CNN Business/Chris Isidore
Stimulus is nice. But here’s what Biden really needs to fix the economy
Joe Biden last week proposed a $1.9 trillion stimulus bill, part of a historically ambitious plan to combat an economic crisis.
But many economists and business leaders agree that no amount of government assistance to individuals and small businesses can fix the economy until the underlying cause of the problems — the Covid-19 pandemic — has been defeated. At best, the combination of the $900 billion plan passed in December, and this plan from the president-elect, can only help the economy to continue to tread water until the pandemic is under control.
“This is a very large package, but it’s about helping the economy hang together as well as it can hang together until the end of the pandemic,” said Mark Zandi, chief economist at Moody’s Analytics.
Zandi and other economists believe that the gross domestic product, the broadest measure of the nation’s economic activity, could soar if Biden gets his full package soon after taking office. But job growth will be far more muted.
The US economy lost 22 million jobs in March and April and ended the year with another 140,000 net jobs decline. Even with the 12.5 million jobs recovered in between, that left the headcount at US employers down nearly 10 million during the pandemic. Moody’s forecast that those jobs won’t be fully recovered until 2022, even if Biden gets his full package.
“We get a lot of growth in GDP up front, but it’ll take 18-24 months to get all those jobs back,” said Zandi. “A lot of people just can’t go back to work until the pandemic is in the rearview mirror.”
And unfortunately, the message from public health experts is clear: The pandemic is going to get worse before it gets better.
U.S. retail sales fall again in December
U.S. retail sales declined further in December as renewed measures to slow the spread of COVID-19 undercut spending at restaurants and reduced traffic to shopping malls, the latest sign the economy lost considerable speed at the end of 2020.
Retail sales dropped 0.7% last month, the Commerce Department said on Friday. Data for November was revised down to show sales declining 1.4% instead of 1.1% as previously reported. Economists polled by Reuters had forecast retail sales unchanged in December.
Excluding automobiles, gasoline, building materials and food services, retail sales tumbled 1.9% last month after a downwardly revised 1.1% decline in November. These so-called core retail sales correspond most closely with the consumer spending component of gross domestic product. They were previously estimated to have decreased by 0.5% in November.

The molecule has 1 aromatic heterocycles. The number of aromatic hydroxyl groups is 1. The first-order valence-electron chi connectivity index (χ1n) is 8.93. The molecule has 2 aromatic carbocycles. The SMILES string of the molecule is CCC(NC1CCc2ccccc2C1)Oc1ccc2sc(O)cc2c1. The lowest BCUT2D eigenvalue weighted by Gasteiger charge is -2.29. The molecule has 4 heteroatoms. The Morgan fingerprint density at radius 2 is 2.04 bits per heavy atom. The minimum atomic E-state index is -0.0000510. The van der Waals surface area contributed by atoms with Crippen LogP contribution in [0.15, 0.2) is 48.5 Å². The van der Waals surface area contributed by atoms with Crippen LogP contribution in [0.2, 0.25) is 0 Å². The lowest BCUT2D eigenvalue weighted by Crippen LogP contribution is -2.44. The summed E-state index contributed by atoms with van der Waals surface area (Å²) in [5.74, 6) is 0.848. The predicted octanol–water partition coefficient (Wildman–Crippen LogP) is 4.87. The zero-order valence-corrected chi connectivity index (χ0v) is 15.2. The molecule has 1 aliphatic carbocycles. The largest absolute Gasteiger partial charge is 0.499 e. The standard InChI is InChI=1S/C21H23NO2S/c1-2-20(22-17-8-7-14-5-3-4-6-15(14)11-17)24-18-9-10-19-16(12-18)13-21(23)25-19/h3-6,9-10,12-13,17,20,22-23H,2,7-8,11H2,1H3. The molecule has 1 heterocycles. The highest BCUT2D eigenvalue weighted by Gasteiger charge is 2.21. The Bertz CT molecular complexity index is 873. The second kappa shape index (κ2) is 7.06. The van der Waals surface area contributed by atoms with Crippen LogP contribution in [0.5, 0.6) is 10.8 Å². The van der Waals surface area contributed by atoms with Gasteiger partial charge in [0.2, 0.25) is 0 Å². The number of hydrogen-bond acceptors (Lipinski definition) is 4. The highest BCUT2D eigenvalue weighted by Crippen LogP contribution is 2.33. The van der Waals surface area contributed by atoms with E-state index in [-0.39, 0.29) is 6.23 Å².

The report followed in the wake of news last week that the economy shed jobs in December for the first time in eight months. Further job losses are likely in January as new applications for unemployment benefits surged in the first week of the month. The data are in line with economists’ expectations for a sharp slowdown in economic growth in the fourth quarter.
Outlook darkens for Wall Street as Biden’s regulators take shape
Wall Street may be facing an uncomfortable four years after President-elect Joe Biden’s team confirmed on Monday it planned to nominate two consumer champions to lead top financial agencies, signaling a tougher stance on the industry than many had anticipated.
Gary Gensler will serve as chair of the Securities and Exchange Commission (SEC) and Federal Trade Commission member Rohit Chopra will head the Consumer Financial Protection Bureau (CFPB). Progressives see the agencies as critical to advancing policy priorities on climate change and social justice.
Wall Street-friendly Republicans on Monday criticized Biden for bowing to leftists, warning the picks would be divisive.
“The Biden team is pandering to members of the far-left,” Patrick McHenry, lead Republican on the House of Representatives finance panel said of Chopra, while warning Gensler should “resist pressure to commandeer our securities disclosure regime to try to fix non-economic issues or social problems.”
The chair of the derivatives regulator from 2009 to 2014, Gensler implemented new swaps trading rules created by Congress after the financial crisis, developing a reputation as a tough operator willing to stand up to powerful Wall Street interests.
Chopra helped set up the CFPB after the crisis and served as its first student loan ombudsman. At the FTC, he campaigned for tougher rules for big tech companies on consumer privacy and competition, and for stricter enforcement penalties.